An alternative to the sinteractive command is the srun command:

$ srun --pty bash

Unlike sinteractive, this command does not set up X11 forwarding, which means you cannot display graphics using srun. Both the srun and sinteractive commands have the same command options.

Batch Jobs

The sbatch command is the command most commonly used by RCC users to request computing resources on the Midway cluster. Rather than specify all the options in the command line, users typically write an “sbatch script” that contains all the commands and parameters neccessary to run the program on the cluster.

In an sbatch script, all Slurm parameters are declared with #SBATCH, followed by additional definitions.

Here is an example of an sbatch script:

#SBATCH --job-name=example_sbatch
#SBATCH --output=example_sbatch.out
#SBATCH --error=example_sbatch.err
#SBATCH --time=00:05:00
#SBATCH --partition=broadwl
#SBATCH --nodes=4
#SBATCH --ntasks-per-node=16
#SBATCH --mem-per-cpu=2000

module load openmpi
mpirun ./hello-mpi

Here is an explanation of what each of these options does:

In this example, we have requested 4 compute nodes with 16 CPUs each. Therefore, we have requested a total of 64 CPUs for running our program. The last two lines of the script load the openMPI module and launch the MPI-based executable that we have called hello-mpi (see MPI Jobs).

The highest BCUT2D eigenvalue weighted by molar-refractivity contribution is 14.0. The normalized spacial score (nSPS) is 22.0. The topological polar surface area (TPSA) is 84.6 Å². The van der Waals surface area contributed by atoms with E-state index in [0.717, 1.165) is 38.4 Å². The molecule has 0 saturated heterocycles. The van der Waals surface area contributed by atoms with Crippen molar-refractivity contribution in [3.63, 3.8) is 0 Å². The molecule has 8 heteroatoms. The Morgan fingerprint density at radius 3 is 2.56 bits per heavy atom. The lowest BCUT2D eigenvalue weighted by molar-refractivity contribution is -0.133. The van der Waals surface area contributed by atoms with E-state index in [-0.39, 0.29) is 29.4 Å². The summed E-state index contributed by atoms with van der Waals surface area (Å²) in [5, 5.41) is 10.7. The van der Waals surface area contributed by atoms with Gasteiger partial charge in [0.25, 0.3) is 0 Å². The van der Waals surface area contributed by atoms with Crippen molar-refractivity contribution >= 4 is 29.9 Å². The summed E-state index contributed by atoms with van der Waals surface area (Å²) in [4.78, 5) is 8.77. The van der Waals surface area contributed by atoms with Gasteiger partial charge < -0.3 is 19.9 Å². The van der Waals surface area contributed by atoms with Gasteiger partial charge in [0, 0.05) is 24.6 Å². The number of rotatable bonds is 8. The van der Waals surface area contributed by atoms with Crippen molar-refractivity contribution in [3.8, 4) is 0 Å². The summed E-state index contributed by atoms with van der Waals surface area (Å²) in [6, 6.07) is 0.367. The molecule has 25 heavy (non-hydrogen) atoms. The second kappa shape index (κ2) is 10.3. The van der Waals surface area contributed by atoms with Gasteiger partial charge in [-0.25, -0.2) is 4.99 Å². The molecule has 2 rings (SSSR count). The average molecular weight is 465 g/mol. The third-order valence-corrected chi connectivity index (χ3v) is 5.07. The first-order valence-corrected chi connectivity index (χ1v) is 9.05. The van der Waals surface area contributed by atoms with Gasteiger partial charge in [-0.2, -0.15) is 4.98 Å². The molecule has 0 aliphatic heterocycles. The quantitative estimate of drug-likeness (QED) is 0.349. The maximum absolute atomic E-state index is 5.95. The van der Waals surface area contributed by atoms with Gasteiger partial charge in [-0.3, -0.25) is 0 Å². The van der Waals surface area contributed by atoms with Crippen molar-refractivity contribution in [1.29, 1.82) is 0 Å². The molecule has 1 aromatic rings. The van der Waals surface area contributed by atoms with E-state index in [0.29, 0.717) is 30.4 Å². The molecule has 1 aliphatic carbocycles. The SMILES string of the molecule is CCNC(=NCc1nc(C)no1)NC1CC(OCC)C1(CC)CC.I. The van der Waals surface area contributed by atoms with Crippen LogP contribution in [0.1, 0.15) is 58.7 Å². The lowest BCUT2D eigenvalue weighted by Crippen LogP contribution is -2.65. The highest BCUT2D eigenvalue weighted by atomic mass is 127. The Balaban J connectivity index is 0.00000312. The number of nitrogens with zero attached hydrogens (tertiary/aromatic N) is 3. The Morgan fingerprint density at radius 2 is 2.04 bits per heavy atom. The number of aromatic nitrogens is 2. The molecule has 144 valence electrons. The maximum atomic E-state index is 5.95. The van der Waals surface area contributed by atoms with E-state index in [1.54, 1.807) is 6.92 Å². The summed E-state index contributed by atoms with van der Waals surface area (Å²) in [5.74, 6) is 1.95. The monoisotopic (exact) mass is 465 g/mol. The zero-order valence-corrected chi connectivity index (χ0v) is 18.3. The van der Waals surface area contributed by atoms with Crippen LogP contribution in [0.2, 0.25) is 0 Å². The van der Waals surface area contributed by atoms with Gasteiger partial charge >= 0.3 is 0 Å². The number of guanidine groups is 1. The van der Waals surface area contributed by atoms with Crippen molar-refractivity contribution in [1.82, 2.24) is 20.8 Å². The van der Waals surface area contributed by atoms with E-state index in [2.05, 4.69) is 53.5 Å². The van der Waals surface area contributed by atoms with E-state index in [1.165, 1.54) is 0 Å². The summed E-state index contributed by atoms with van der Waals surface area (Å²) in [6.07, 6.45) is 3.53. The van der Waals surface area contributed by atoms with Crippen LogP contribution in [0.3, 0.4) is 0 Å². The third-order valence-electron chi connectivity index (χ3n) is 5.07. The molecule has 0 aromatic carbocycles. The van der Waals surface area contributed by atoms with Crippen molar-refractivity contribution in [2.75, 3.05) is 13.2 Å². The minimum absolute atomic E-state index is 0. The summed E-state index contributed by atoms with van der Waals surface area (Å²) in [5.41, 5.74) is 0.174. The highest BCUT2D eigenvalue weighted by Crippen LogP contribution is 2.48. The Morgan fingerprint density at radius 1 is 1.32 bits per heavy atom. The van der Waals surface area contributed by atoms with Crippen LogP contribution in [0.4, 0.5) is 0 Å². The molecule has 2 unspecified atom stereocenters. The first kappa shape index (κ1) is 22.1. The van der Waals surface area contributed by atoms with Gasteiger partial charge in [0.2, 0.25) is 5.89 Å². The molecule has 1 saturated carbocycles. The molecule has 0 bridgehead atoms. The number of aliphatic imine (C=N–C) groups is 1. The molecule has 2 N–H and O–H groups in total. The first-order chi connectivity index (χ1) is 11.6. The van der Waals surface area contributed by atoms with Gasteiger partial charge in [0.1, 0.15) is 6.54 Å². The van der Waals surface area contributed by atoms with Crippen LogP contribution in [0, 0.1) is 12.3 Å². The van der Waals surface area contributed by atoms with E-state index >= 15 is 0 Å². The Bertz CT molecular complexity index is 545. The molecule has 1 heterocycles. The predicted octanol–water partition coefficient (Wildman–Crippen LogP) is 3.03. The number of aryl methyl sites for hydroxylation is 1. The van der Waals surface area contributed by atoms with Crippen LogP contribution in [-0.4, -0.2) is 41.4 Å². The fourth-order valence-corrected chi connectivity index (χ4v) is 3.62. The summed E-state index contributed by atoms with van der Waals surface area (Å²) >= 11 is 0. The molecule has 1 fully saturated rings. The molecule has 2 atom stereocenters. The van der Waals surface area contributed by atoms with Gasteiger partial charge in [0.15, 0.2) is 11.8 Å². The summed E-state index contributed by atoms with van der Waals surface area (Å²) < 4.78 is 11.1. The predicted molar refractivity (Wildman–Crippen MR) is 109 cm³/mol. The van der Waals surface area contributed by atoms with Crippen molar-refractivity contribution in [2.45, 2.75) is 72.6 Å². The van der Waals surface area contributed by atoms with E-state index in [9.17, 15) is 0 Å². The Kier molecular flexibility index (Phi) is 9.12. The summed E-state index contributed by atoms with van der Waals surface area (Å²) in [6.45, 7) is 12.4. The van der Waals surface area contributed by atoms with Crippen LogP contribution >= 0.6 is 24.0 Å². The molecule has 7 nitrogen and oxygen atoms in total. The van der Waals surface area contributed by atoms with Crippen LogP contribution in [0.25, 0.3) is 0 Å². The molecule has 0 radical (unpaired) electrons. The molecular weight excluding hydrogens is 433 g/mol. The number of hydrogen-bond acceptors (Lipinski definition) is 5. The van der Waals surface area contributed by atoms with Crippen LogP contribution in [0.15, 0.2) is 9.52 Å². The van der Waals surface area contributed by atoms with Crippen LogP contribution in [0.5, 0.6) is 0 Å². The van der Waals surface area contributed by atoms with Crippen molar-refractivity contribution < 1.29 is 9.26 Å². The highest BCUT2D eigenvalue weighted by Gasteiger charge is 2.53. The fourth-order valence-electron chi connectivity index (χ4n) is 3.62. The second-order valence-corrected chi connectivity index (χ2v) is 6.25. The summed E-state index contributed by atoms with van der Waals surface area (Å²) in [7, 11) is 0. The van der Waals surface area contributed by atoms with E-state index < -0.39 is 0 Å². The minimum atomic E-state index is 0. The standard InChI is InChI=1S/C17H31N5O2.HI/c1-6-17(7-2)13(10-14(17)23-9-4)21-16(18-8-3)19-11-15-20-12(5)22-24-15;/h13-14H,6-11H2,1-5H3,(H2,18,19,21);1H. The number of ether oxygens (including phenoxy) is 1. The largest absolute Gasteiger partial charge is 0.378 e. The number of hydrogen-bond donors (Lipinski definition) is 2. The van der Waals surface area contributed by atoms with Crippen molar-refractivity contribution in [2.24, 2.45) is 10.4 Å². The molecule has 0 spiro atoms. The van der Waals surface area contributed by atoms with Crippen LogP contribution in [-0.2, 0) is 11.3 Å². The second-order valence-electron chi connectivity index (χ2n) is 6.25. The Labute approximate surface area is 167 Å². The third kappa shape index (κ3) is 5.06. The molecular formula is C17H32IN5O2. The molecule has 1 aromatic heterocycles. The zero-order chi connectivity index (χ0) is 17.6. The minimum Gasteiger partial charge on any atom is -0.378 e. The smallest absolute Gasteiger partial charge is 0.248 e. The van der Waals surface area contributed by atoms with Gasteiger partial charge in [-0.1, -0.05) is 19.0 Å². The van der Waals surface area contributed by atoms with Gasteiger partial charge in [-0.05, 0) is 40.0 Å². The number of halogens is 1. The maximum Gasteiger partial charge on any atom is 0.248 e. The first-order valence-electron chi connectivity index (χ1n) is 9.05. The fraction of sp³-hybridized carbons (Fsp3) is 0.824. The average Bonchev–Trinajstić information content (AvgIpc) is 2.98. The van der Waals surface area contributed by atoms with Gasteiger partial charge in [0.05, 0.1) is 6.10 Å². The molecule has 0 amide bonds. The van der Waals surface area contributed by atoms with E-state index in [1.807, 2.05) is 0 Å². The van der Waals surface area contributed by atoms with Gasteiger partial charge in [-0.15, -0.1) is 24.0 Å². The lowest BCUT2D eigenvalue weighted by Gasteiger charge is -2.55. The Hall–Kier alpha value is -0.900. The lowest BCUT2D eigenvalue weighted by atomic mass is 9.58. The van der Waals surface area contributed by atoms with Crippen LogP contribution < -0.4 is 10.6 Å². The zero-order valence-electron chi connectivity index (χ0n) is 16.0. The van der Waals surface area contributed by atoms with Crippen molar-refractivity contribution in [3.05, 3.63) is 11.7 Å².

If the --partition option is not specified, the request will automatically be directed to the sandyb partition on Midway1. Since this is the default partition, it can be more heavily requested than other partitions. Therefore, it is often beneficial to override the default and select a different partition.

Continuing the example above, suppose that this script is saved in the current directory into a file called example.sbatch. This script is submitted to the cluster using the following command:

$ sbatch ./example.sbatch

Many other options are available for submitting jobs using the sbatch command. For more specialized computational needs, see Running Jobs on Midway. Additionally, for a complete list of the available options, see the Official SBATCH Documentation.


When writing your sbatch script, make sure that it accesses only files that are available on the partition you are using. For example, if you plan to use the Midway2 Broadwell nodes (--partition=broadwl), then any files stored on /scratch/midway will be unavailable to your sbatch job; use /scratch/midway2 instead. Also note that none of the Midway2 partitions have local file systems, so you should not attempt to save files to /local/scratch. For more details on which files are accesible from Midway1 and Midway2, see Data Storage.

Managing Jobs

The Slurm job scheduler provides several command-line tools for checking on the status of your jobs and for managing them. For a complete list of Slurm commands, see the Slurm man pages. Here are a few commands that you may find particularly useful:

  • squeue: find out the status of jobs submitted by you and other users.
  • sacct: retrieve job history and statistics about past jobs.
  • scancel: cancel jobs you have submitted.